The son of former slaves, Dayton-born Paul Laurence Dunbar was one of the first nationally-known African-American writers.
Dunbar’s father, Joshua, escaped slavery and enlisted to serve in the Union Army before settling in Dayton. His mother, Matilda, was born a slave in Fayette County, Kentucky, but despite being illiterate instilled a love for language in her son.
As a child, Matilda would surreptitiously pull up a box for a seat on her master’s veranda and listen to him tell stories to his own children according to LaVerne Sci, a Dunbar scholar who served as the Dunbar House site manager for 20 years.
Though Dunbar was the first child born into freedom for Matilda, his parents’ experiences as slaves influenced his writing. “The world saw them as chattel,” said Sci. “Paul saw his generation as being a part of humanity. He was the first person in literature to provide the suggestion of the humanity of the black man.”
At age six Dunbar wrote his first poem, “An Easter Ode.” Six years later he recited that poem to the congregation of Eaker Street A.M.E. Church in Dayton, his first known public reading.
Lack of work and a growing problem with alcoholism led to divorce for Dunbar’s parents. Joshua died in 1885 when his son was 13.
Dunbar’s two older brothers dropped out of school to help support the family, but Matilda, who had a special bond with her youngest son who was a frail child, made sure Paul was educated.
Dunbar attended the Tenth Street Elementary School and then went on to attend Central High School, where he edited the Dayton Tattler, an African-American newspaper published by his classmate Orville Wright.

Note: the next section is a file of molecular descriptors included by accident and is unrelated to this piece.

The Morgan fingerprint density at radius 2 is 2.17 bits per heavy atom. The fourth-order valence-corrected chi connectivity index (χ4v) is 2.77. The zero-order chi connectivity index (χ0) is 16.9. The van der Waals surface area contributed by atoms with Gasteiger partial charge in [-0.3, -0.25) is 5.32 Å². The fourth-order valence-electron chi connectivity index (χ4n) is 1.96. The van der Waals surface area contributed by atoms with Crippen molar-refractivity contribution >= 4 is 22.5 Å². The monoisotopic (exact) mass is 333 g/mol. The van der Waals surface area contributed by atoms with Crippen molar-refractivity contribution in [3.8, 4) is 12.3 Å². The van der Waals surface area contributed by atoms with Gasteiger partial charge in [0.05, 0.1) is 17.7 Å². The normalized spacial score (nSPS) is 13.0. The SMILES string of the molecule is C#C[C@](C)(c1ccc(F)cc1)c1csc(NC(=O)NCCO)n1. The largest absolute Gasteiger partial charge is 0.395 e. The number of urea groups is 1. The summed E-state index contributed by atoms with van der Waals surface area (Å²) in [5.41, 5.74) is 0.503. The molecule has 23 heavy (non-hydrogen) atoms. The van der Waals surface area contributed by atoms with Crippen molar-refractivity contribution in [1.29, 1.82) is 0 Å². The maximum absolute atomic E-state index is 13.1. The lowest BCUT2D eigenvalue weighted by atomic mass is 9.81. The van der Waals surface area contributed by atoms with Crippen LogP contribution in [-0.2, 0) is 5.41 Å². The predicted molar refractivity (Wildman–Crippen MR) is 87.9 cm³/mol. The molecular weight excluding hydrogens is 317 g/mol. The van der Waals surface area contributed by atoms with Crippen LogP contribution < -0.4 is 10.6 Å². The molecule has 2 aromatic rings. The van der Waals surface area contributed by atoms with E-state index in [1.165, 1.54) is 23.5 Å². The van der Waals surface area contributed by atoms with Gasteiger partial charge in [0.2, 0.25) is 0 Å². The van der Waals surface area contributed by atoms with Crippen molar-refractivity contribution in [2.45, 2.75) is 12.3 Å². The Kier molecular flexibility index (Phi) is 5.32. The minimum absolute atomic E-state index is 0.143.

During high school his first published work “Our Martyred Soldiers,” a poem about Memorial Day, appeared in the pages of the Dayton Herald.
After high school Dunbar found career prospects limited for an African-American man. His first, briefly held job was as a janitor at NCR, but he wasn’t strong enough to lift things, according to Sci.
Then he found work as an elevator operator in the Callahan Building where he scribbled down bits of poetry between calls and studied the dialects of the riders. That work eventually led to his first self-published book, “Oak and Ivy,” which he sold for $1 to the people who rode his elevator.
“Majors and Minors,” his second book of poetry was published in 1896 and transported him to national acclaim. He toured the United States giving public readings and in 1897 sailed to London where he traveled in English literary circles.
Dunbar used his mastery of words to court Alice Ruth Moore, a literary figure in her own right, and the couple eloped in 1898.
Dunbar’s chronic health problems worsened. Diagnosed with tuberculosis, he sought relief through alcohol. Alice Ruth Moore left him in 1902.
The last three years of his life, Dunbar kept writing while his mother cared for him. He died Feb. 9, 1906, at age 33, and was buried in Woodland Cemetery.
“Dunbar wrote with Dayton as his solid foundation and as his reference,” Sci said. “It was in Dayton that he found his richest and greatest experiences and all the elements of beauty and joy that he enjoyed.”
The annual graveside tribute to Paul Laurence Dunbar will be held Friday, Feb. 9, at Dayton’s historic Woodland Cemetery and Arboretum.
The procession will gather at the Woodland Mausoleum at 9:45 a.m. prior to being led to Dunbar’s grave site.
Participants will join in a tribute to the poet and lay a wreath at his grave. A reception will be held afterward.